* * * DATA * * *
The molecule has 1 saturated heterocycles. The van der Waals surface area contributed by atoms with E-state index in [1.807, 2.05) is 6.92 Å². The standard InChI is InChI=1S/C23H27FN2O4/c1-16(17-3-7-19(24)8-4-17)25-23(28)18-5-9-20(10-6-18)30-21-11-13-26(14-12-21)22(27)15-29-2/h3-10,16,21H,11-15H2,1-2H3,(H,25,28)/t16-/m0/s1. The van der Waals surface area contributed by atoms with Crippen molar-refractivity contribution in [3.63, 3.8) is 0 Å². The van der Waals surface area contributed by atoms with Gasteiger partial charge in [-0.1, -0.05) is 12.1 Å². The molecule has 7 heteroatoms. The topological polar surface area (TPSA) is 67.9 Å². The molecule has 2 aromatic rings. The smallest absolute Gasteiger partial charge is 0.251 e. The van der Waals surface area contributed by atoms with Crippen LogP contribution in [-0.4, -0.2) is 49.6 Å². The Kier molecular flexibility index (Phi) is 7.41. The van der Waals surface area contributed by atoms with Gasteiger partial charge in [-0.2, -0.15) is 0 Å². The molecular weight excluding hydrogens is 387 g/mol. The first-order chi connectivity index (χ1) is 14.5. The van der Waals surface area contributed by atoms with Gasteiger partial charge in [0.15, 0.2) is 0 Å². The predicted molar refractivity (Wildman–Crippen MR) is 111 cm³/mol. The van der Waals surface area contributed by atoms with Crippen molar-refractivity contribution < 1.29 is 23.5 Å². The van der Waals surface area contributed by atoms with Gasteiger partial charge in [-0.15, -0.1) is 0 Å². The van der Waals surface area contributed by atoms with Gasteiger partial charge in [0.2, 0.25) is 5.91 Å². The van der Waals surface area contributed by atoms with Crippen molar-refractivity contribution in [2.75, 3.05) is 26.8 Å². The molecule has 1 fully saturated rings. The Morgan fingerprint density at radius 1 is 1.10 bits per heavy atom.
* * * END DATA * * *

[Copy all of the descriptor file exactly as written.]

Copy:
The molecule has 1 saturated heterocycles. The van der Waals surface area contributed by atoms with E-state index in [1.807, 2.05) is 6.92 Å². The standard InChI is InChI=1S/C23H27FN2O4/c1-16(17-3-7-19(24)8-4-17)25-23(28)18-5-9-20(10-6-18)30-21-11-13-26(14-12-21)22(27)15-29-2/h3-10,16,21H,11-15H2,1-2H3,(H,25,28)/t16-/m0/s1. The van der Waals surface area contributed by atoms with Crippen molar-refractivity contribution in [3.63, 3.8) is 0 Å². The van der Waals surface area contributed by atoms with Gasteiger partial charge in [-0.1, -0.05) is 12.1 Å². The molecule has 7 heteroatoms. The topological polar surface area (TPSA) is 67.9 Å². The molecule has 2 aromatic rings. The smallest absolute Gasteiger partial charge is 0.251 e. The van der Waals surface area contributed by atoms with Crippen LogP contribution in [-0.4, -0.2) is 49.6 Å². The Kier molecular flexibility index (Phi) is 7.41. The van der Waals surface area contributed by atoms with Gasteiger partial charge in [-0.2, -0.15) is 0 Å². The molecular weight excluding hydrogens is 387 g/mol. The first-order chi connectivity index (χ1) is 14.5. The van der Waals surface area contributed by atoms with Gasteiger partial charge in [0.15, 0.2) is 0 Å². The predicted molar refractivity (Wildman–Crippen MR) is 111 cm³/mol. The van der Waals surface area contributed by atoms with Crippen molar-refractivity contribution < 1.29 is 23.5 Å². The van der Waals surface area contributed by atoms with Gasteiger partial charge in [-0.15, -0.1) is 0 Å². The van der Waals surface area contributed by atoms with Gasteiger partial charge in [0.2, 0.25) is 5.91 Å². The van der Waals surface area contributed by atoms with Crippen molar-refractivity contribution in [2.75, 3.05) is 26.8 Å². The molecule has 1 fully saturated rings. The Morgan fingerprint density at radius 1 is 1.10 bits per heavy atom.